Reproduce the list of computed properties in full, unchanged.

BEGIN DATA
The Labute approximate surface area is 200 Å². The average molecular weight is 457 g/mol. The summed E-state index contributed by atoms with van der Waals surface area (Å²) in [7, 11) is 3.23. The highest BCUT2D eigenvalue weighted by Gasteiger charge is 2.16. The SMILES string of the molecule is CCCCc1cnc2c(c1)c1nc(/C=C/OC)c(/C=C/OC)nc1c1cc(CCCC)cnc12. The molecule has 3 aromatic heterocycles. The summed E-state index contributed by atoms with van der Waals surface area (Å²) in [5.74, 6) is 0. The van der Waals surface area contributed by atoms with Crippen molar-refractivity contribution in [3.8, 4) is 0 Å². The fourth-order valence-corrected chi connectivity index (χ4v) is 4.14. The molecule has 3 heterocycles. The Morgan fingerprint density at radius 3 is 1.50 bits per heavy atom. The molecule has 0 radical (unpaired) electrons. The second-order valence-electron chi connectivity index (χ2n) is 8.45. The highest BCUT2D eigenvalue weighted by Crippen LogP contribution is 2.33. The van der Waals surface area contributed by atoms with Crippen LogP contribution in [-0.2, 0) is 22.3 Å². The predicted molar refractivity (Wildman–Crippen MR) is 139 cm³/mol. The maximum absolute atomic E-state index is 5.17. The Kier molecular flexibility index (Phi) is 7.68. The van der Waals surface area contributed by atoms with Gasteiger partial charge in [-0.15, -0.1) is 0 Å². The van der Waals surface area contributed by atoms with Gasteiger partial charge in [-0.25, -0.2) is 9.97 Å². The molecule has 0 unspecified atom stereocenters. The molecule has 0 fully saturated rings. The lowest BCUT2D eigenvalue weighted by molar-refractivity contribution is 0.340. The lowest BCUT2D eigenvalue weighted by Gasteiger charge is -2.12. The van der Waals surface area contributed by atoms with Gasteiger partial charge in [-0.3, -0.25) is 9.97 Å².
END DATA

The Labute approximate surface area is 200 Å². The average molecular weight is 457 g/mol. The summed E-state index contributed by atoms with van der Waals surface area (Å²) in [7, 11) is 3.23. The highest BCUT2D eigenvalue weighted by Gasteiger charge is 2.16. The SMILES string of the molecule is CCCCc1cnc2c(c1)c1nc(/C=C/OC)c(/C=C/OC)nc1c1cc(CCCC)cnc12. The molecule has 3 aromatic heterocycles. The summed E-state index contributed by atoms with van der Waals surface area (Å²) in [5.74, 6) is 0. The van der Waals surface area contributed by atoms with Crippen molar-refractivity contribution in [3.8, 4) is 0 Å². The fourth-order valence-corrected chi connectivity index (χ4v) is 4.14. The molecule has 3 heterocycles. The Morgan fingerprint density at radius 3 is 1.50 bits per heavy atom. The molecule has 0 radical (unpaired) electrons. The second-order valence-electron chi connectivity index (χ2n) is 8.45. The highest BCUT2D eigenvalue weighted by Crippen LogP contribution is 2.33. The van der Waals surface area contributed by atoms with Crippen LogP contribution in [-0.2, 0) is 22.3 Å². The predicted molar refractivity (Wildman–Crippen MR) is 139 cm³/mol. The maximum absolute atomic E-state index is 5.17. The Kier molecular flexibility index (Phi) is 7.68. The van der Waals surface area contributed by atoms with Gasteiger partial charge in [-0.15, -0.1) is 0 Å². The van der Waals surface area contributed by atoms with Gasteiger partial charge in [-0.25, -0.2) is 9.97 Å². The molecule has 0 unspecified atom stereocenters. The molecule has 0 fully saturated rings. The lowest BCUT2D eigenvalue weighted by molar-refractivity contribution is 0.340. The lowest BCUT2D eigenvalue weighted by Gasteiger charge is -2.12. The van der Waals surface area contributed by atoms with Gasteiger partial charge in [-0.3, -0.25) is 9.97 Å².